9. Inflation expectations are remarkably stable, and they have become more anchored over time. The Bank of Canada’s proven track record in keeping inflation close to target over time has made monetary policy highly credible. Private sector forecasters generally expect inflation to converge rapidly to the inflation target (figure 4, left-hand side). The credibility of the Bank of Canada in achieving its inflation objective has also improved since the early days of inflation targeting. Figure 4 (right-hand side) shows that the current level of inflation has a very limited impact on the way forecasters see inflation evolving in the future, and that this impact has declined over time. Essentially, because the Bank of Canada is viewed as highly credible in returning inflation back to target, forecasters effectively disregard the current level of inflation when forming their views about future inflation.

Figure 4.
Figure 4.

Canada: Inflation and Expectations 1/

Citation: IMF Staff Country Reports 2019, 176; 10.5089/9781498321037.002.A002

1/ The chart on the right displays the estimated coesticients from regressions of annual inflation expectations from Consensus Economics on current levels of annual inflation. Both variables are expressed as deviations from the inflation target.Source: Consensus Economics, Bank of Canada Staff estimates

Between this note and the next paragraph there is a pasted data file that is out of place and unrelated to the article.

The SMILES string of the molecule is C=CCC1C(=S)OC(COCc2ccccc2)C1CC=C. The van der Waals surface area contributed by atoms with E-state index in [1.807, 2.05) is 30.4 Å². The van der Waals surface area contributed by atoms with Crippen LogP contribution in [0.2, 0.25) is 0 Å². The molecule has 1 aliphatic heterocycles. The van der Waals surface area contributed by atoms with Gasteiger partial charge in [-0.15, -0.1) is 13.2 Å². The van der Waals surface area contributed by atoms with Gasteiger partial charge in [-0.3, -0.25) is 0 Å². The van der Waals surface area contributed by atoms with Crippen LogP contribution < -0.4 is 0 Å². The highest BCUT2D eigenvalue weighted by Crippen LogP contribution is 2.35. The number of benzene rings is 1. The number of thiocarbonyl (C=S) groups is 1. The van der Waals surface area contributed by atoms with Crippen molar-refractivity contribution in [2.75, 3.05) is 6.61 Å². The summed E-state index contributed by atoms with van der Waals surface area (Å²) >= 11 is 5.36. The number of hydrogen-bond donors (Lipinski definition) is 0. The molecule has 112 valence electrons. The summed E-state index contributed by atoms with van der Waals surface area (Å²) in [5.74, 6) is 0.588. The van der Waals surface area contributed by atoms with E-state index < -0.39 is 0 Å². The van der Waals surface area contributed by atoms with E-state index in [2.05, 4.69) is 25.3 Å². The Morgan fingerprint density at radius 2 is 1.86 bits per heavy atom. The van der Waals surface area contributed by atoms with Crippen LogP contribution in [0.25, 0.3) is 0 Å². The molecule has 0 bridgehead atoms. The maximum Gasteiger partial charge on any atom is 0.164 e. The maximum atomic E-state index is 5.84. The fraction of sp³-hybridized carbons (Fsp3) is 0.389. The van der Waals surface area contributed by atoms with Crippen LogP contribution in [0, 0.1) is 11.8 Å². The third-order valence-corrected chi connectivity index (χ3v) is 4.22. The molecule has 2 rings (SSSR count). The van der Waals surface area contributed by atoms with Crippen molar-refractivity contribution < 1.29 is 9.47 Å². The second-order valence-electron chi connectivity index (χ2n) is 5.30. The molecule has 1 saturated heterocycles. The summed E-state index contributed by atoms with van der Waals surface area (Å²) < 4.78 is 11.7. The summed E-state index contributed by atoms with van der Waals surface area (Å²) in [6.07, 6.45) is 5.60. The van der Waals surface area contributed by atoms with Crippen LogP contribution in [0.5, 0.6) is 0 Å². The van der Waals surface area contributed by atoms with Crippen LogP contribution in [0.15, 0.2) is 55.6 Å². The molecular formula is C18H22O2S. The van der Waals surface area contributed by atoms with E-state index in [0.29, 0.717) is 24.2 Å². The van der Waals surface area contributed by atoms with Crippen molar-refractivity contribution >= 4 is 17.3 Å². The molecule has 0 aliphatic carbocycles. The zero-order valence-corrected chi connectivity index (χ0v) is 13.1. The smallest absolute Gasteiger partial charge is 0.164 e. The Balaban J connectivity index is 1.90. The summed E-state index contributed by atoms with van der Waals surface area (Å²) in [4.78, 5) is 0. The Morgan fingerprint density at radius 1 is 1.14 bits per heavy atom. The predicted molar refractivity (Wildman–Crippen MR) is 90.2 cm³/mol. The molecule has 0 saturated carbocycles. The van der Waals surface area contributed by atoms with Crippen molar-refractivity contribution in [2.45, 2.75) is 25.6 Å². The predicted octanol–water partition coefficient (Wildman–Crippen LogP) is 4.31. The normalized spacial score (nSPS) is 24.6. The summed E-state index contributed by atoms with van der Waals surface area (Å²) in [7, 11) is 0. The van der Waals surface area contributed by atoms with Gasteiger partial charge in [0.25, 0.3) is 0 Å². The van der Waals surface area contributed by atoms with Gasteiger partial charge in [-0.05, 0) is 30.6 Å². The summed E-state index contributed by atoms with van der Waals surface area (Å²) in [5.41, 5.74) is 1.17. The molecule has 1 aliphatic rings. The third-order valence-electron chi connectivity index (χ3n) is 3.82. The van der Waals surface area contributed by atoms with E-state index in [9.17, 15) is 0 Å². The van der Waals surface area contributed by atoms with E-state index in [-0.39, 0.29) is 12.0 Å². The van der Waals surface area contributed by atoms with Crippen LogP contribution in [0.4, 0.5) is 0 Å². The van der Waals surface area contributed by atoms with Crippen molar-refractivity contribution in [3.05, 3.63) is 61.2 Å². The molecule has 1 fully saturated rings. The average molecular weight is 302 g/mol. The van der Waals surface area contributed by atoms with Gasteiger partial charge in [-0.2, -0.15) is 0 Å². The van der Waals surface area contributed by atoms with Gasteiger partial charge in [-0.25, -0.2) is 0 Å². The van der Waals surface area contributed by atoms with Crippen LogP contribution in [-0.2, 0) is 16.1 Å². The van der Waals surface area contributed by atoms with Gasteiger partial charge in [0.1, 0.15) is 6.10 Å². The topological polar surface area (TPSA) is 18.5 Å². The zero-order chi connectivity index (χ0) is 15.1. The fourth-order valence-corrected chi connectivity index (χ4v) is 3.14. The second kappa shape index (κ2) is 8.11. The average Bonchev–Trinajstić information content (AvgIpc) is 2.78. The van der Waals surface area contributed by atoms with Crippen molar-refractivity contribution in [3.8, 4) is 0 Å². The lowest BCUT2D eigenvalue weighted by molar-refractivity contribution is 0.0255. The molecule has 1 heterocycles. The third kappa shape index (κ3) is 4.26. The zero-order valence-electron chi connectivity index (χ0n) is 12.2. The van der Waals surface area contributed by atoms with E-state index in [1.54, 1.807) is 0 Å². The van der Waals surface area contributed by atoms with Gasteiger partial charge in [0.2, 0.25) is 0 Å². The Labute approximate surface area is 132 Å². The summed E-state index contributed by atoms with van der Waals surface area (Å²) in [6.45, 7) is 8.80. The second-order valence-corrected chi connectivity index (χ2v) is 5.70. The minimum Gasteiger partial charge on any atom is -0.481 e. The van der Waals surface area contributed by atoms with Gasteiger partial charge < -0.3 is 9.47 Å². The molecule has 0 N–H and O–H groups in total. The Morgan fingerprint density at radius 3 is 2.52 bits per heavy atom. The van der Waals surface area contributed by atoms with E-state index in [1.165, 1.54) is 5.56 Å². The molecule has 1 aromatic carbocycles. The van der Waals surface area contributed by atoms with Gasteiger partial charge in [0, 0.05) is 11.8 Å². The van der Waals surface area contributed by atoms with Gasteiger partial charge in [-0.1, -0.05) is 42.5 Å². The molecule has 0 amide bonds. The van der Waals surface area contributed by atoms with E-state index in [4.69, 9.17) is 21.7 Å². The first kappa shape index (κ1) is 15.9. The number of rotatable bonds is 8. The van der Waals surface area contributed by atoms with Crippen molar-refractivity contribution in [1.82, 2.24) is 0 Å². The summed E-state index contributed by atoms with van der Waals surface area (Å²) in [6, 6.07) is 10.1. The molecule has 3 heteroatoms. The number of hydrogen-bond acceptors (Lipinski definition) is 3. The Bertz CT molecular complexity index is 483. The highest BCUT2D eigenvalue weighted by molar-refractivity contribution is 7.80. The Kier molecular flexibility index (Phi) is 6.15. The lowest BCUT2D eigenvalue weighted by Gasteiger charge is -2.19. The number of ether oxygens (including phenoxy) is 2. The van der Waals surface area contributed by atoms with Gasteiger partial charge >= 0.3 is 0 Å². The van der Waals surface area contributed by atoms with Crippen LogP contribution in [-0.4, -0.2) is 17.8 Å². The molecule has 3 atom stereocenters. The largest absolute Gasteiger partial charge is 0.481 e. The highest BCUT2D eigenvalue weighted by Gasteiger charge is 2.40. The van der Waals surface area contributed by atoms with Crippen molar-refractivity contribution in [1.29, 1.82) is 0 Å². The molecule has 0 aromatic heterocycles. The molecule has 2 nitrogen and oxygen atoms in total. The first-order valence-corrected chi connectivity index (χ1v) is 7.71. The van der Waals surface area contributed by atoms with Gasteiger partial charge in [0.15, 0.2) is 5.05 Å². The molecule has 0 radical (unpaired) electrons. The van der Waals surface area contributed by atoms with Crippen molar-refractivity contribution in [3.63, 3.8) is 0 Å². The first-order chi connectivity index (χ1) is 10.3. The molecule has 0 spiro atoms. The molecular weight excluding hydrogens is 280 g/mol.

D. Bank of Canada Staffs Inflation Forecast Errors

Inflation Forecast Errors

10. Inflation forecast errors are errors made when predicting annual inflation at various horizons. The annual inflation forecast error at horizon h is defined to be the difference between observed annual inflation in period t+h and the inflation forecast for period t+h made in period t. Specifically, the inflation forecast error is:

et+h=πt+h4Etπt+h4(1)

where et+h is the inflation forecast error, for year-over year inflation, πt+h4, based on the expectation (forecast) of inflation (year-over year) formed in period Etπt+h4. The inflation forecast errors described below related to a sample period beginning in 1992Q1 and ending in 2013Q4. The mean forecast error (or ‘bias’) and mean-squared forecast error (MSE) are then, respectively: Etet+h, and Etet+h26.

11. Three different models are used to examine the forecasting performance of Bank of Canada staff for both headline and core inflation. All forecasts are produced using the same data that were available to the Bank of Canada in real time. The models are:

  • Simple Model: This is a very simple model of Canadian economy that includes a Phillips curve, an IS curve, and a Taylor-type policy rule. The model also allows for the endogenous estimation of the key trends in the economy; potential output, the trend real interest rate, and the neutral nominal policy rate. The model is estimated using Bayesian methods over a sample ranging from 1992 to 2018.7

  • Consensus Economics: This model simply takes the average forecast from Consensus Economics for horizon h as the forecast for annual headline inflation and core inflation.

  • Inflation Target. This model simply takes the inflation target as the forecast for both annual headline inflation and core inflation at all horizons.

12. The overall accuracy of staff forecasts is good compared to the other forecasting methods examined, although there appears to be some room for improvement along several dimensions. Forecast error statistics are displayed in table 2. Overall, the forecast comparisons show:

  • Bias. Staff forecasts are less biased than forecasts from the other models, both for headline inflation and core inflation. All other models tend to over predict inflation, particularly for core inflation.